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Tell us about the recording and production of the song.

The beat for “Last In Line” was produced by TomBombGrenade who is my main collaborator. We’ve been making music together for over a decade now, and while we’ve each released some solo projects of our own, we have also managed to create and release three full-length albums as a group. The recording and mixing of “Last In Line” was done at a small studio in Warrenville, Illinois called Alley Cat Recording. The engineer there, Dave Nelson, has a great ear for sound and is a very gifted musician himself. He’s become a good friend of mine over the years.

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Tell us the names of blogs, radio or TV stations that have supported you so far.

Recently, I was able to get the limited CD version of “Doomed Divide” available for sale at UndergroundHipHop.com. And, in past years, my music has been played on some local college radio stations including WRSE, 88.7 FM, Elmhurst College Radio. Self-promotion has never been my strong suit, but I do hope to get more people listening soon.

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Tell us more about your music career, experience and future goal.

I completed my first ‘album’ in 2002 which consisted of only six songs and lasted about fourteen minutes in duration. Back then, I was part of a group called Civill Artists which was me rapping and my friend Mute behind all the beats. Mute also produced about half the beats on my first solo album, “Slanted Sidewalks” (self-released in 2004), as well as a few beats on my second solo album, “Plagues” (self-released in 2009). TomBombGrenade also had a couple beats on those albums, but it wasn’t until 2013 that Tom and I put out our first completely collaborative group effort, “As Luck Would Have It”. That album, however, was released under the alternate moniker of Quid + A.M.F.M (instead of Quid & TomBombGrenade, which is what we currently go by). In 2015, Tom and I released our second album together, “Scatterbrainstorm”, and on October 13, 2017 we released our third group effort, “Doomed Divide”. As far as future goals go, I’d really just like our songs to reach a broader audience and possibly even inspire some people in the process.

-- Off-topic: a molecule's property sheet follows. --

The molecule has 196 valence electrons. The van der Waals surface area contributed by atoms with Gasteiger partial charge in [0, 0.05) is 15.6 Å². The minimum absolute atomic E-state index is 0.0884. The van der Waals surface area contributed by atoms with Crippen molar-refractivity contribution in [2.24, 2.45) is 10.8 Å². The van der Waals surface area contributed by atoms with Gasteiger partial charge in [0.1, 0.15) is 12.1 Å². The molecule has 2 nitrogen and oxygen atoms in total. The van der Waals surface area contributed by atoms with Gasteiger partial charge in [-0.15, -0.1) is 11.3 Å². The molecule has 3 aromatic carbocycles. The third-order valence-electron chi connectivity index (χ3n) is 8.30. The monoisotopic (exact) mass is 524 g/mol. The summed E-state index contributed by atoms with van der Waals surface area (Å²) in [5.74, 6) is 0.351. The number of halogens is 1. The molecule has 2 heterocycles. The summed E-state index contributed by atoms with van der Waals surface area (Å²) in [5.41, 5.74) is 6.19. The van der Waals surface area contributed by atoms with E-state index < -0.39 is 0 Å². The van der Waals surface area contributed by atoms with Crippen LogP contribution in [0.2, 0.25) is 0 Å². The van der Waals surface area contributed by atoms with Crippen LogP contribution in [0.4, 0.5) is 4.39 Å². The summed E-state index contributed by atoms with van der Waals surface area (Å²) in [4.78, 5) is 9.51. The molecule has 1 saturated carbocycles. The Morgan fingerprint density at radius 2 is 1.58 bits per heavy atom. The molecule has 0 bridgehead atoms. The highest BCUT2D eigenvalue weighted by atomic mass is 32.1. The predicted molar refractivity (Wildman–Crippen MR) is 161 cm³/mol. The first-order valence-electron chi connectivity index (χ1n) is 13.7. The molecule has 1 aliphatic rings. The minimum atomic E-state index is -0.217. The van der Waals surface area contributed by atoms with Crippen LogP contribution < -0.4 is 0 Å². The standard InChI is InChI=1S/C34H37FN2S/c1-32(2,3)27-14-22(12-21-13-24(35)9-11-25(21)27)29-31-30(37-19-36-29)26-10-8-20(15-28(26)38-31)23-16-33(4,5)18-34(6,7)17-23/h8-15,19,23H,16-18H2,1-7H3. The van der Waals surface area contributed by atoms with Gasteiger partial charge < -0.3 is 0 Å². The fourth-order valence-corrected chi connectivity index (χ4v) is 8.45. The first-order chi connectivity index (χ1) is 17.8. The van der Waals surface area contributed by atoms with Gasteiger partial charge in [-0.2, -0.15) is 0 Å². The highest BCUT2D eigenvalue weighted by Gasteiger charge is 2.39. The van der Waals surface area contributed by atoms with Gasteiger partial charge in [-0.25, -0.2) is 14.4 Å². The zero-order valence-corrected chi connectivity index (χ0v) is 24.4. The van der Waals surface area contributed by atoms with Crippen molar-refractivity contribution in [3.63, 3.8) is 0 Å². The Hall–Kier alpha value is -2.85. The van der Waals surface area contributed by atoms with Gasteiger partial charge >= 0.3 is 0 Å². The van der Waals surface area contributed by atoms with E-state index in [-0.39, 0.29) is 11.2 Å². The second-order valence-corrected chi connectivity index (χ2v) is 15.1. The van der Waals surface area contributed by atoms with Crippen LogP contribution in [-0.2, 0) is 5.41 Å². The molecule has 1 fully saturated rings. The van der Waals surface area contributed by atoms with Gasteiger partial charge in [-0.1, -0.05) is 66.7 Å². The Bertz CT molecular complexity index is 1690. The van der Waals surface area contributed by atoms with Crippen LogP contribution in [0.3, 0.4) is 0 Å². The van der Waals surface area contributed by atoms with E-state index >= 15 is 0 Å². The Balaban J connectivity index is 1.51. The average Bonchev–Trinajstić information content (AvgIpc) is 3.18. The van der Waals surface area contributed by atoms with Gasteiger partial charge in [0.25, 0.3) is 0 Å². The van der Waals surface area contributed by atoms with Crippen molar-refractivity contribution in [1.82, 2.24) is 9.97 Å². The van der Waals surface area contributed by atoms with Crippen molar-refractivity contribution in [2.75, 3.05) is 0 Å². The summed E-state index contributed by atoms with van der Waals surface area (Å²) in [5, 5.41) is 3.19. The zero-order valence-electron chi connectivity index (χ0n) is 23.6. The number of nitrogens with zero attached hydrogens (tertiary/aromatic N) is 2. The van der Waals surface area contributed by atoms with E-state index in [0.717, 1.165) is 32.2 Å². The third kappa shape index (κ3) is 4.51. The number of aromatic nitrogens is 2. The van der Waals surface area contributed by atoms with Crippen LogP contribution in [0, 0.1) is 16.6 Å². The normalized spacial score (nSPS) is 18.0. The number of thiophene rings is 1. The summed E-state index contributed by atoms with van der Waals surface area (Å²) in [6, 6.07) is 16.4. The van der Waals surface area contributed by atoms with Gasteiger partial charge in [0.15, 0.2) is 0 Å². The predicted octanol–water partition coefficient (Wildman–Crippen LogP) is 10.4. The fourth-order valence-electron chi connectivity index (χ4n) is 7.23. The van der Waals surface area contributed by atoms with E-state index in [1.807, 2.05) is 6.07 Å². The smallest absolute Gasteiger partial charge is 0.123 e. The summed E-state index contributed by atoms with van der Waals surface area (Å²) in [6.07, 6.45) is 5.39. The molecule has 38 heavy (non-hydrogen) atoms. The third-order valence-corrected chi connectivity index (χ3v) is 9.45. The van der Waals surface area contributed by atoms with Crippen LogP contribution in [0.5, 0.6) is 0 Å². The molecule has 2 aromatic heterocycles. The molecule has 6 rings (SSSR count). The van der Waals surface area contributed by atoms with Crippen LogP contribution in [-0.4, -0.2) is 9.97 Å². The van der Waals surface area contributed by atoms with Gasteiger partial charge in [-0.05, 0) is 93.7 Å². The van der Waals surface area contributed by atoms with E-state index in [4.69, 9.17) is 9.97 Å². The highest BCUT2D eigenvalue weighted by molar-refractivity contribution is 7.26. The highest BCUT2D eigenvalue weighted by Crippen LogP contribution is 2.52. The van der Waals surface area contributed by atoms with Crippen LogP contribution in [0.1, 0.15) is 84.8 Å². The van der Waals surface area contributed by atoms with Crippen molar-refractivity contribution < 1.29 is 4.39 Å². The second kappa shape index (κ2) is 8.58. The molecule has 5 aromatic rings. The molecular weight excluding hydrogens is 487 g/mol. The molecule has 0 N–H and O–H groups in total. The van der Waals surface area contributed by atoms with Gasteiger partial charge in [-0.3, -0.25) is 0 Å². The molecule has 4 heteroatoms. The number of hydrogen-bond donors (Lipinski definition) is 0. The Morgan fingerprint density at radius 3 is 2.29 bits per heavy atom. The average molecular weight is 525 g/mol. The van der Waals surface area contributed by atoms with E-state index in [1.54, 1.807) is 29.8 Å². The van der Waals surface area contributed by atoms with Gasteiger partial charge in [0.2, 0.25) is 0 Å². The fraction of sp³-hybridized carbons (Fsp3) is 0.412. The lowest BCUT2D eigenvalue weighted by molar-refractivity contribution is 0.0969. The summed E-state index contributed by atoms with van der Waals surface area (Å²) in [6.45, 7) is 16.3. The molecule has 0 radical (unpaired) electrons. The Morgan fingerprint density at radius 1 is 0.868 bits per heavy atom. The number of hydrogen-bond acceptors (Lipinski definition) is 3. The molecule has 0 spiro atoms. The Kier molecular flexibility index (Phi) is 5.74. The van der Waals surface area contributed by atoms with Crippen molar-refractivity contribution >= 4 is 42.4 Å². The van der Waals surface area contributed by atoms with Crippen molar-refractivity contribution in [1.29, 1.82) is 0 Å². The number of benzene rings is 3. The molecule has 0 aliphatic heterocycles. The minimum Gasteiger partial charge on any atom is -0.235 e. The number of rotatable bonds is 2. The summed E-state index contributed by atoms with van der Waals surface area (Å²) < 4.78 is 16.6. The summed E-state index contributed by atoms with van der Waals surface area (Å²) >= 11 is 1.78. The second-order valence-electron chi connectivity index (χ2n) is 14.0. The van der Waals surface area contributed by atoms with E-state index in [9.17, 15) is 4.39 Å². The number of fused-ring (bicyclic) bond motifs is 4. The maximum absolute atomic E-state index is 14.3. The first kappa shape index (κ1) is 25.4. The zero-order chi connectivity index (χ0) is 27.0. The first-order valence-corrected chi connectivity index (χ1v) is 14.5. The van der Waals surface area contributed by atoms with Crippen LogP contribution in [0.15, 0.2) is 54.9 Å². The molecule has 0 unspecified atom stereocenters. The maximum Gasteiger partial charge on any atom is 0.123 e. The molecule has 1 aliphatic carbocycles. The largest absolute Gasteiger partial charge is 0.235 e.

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Tell us what inspires you to write, compose and sing.

When I first started rapping, I was mainly inspired by the thought of feedback; be it from friends or complete strangers; I just wanted to make stuff that would get people talking. I’m also very interested in the ability to tell a cohesive story that makes complete sense, but never stops rhyming. Multi-syllabic rhyme schemes and internal rhyme schemes are something I’ve always found fascinating in rap music, and I put a lot of focus and attention into that aspect while writing my songs. Hearing people who can do that, and do it well, is definitely an inspiration for me.